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How to Present Like a Thought-leader – Regardless of Your English Level

Uncategorized Aug 03, 2020

At the end of your engineering presentations, what happens when you ask if there are any comments or questions? Is there silence? 

Presentations, in the broader sense, include much more than standing in front of a group of people and offering a monologue of your thoughts.  Presentations can include anything that you can prepare for, including an important meeting, a job interview, or an important discussion.

The key for non-native English speakers is preparation.  A little preparation can dramatically improve your comprehensibility because your brain is not required to multi-task quite as much.  Therefore, you can focus on enunciating your words, as well as conveying the underlying message with appropriate word choices and intonation. 

Sometimes preparation can be as quick and easy as bullet points on a stick-it note. Being organized in how you present your thoughts sends a powerful message of professionalism.  Use words like first, then, next, finally.  This will help your listener(s) understand and remember your message more easily.

Any questions or comments anyone? ……. If your team or external audience is not engaged enough with your message to contribute comments or ask questions, your presentation may not be 100% comprehensible, or worse yet – it may be boring!

Should you have the advantage of written presentation notes, there are a number of strategies that you can employ.

  1. Silence is Golden!  Pay special attention to commas and periods – they are the gift of pauses that your listener(s) require to catch up and process what you are saying. In addition, it can be very effective to be silent for a second or two after conveying persuasive or important information. Strategically placed silence is a multi-faceted art, which can make you more empathetic, persuasive, credible, and effective.
  2. Slow Down!  Virtually all of my clients improve their comprehensibility by just slowing down.  
  3. Video record your practice time! Here’s some good news for you - language is much more than just words.  First, the English language offers its listeners a buffet of rhythm and stress patterns, and the key is to choose appropriately.  Then, think about how you FEEL about what you’re presenting.  For most non-native speakers, it’s a good idea to express your feelings more strongly than you think you need to in order to make an authentic connection with your audience. Finally, observe and self-evaluate how you sound and look - not the words.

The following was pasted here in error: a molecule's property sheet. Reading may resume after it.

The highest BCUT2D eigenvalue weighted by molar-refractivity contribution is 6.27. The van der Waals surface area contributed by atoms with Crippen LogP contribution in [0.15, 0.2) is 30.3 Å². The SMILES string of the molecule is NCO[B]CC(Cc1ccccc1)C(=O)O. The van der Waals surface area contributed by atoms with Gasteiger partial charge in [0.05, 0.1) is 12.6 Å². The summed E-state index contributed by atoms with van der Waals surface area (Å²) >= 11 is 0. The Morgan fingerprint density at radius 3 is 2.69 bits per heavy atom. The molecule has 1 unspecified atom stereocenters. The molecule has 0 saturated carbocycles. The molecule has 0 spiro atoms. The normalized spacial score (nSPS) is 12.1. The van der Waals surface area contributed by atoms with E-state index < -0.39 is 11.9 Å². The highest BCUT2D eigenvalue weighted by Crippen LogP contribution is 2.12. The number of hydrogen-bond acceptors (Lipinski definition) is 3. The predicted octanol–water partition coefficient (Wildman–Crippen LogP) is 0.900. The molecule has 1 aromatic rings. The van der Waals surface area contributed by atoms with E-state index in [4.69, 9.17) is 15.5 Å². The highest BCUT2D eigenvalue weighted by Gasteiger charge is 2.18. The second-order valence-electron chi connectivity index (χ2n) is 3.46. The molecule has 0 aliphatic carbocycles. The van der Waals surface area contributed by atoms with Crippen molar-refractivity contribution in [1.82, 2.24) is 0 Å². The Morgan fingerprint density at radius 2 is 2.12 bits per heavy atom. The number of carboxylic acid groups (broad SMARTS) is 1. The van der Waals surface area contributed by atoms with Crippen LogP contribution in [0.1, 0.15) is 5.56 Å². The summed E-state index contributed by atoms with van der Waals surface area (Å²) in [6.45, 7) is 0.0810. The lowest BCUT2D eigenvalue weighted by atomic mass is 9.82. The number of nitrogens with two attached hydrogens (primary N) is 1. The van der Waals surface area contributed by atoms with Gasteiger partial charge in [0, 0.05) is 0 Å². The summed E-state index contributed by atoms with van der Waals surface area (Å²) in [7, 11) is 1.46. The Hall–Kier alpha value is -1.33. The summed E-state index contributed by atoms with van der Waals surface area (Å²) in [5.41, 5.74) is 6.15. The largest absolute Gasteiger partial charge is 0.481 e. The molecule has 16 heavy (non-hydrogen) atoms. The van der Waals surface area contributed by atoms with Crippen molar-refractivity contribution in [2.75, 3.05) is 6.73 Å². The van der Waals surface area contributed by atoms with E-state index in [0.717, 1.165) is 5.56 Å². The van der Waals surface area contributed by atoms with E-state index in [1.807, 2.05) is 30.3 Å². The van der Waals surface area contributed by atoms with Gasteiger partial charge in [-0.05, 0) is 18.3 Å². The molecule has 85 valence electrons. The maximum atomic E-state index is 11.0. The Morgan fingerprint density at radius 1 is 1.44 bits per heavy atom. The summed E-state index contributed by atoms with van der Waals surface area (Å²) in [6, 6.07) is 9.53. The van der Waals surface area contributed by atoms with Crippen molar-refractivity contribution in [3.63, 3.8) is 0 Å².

At the end of your presentation, are you relieved when nobody asks any questions? If so, you cannot possibly present yourself as a thought-leader.

Ask yourself some questions.

  1. Do you sound interested in your topic when you’re presenting? (very basic, but challenging when one is speaking in a second or third language) 
  2. Do you sound delighted, angry, upset, determined, inspirational…?  If your presentation consists of just words, you will not be very effective. To persuasive, relevant, and engaging, we need to convey some sort of emotion.  
  3. Have you effectively conveyed what’s important in your presentation? Not all words are equally important, and not all facts are equally important. English listeners expect the speaker to distinguish between what's really important and what’s just nice to know. Remember:  The stress pattern of your sentence conveys what’s important, as well as how you feel about what you’re saying.
  4. Is your presentation boring?  Is your presentation made up of solely facts, statistics, and policies?  Or does it also include why the facts are important to you and your audience?  Does it include stories or anecdotes that bring the facts alive?  Is there a human connection that allows your audience to connect with the importance of your message?

Do you sound and look like a confident engineering thought-leader when you’re presenting?  Confidence not only establishes the persona of professionalism and credibility, but also fosters a sense of confidence in you by others. Smile and make eye contact. Never make self-critical remarks. Have a sense of humor if you make a mistake. These attributes will give you an air of confidence and professionalism.  And remember - giving a presentation is a service to others, which they will appreciate.

How do you feel right now when you are preparing your presentation? Do you feel blocked, frustrated, or nervous?  Do you prepare all of the technical data and then turn off the computer because you really don’t know how to finish it? How would you like to feel when you step away from the lectern or boardroom table after delivering a presentation? Would you like the voice in your head to be saying “yeah, I nailed that one!” or “My job is so rewarding – I think they really understood and liked my proposal.” Or “It really feels great to be the one that people look to for solutions that move projects and corporate goals forward.”  I’ll give you a hint: The presentation introduction is the key to a really engaging presentation that is memorable.

Every great leader has help (a coach or mentor who provides feedback) to get to the top and to consistently deliver optimal results in his or her leadership role.  If you found this article helpful, I invite you to continue the conversation with me.

 

Practice Tip:  Consider joining Toastmasters!  Toastmasters is a non-profit organization that teaches public speaking and leadership skills through a worldwide network of clubs. This is an amazing organization of people who support one another on a journey of communication and leadership excellence.  Practice will undoubtedly improve your performance and confidence.  To find a club at a convenient time and location for you, check out their website:  http://calgarytoastmasters.com.

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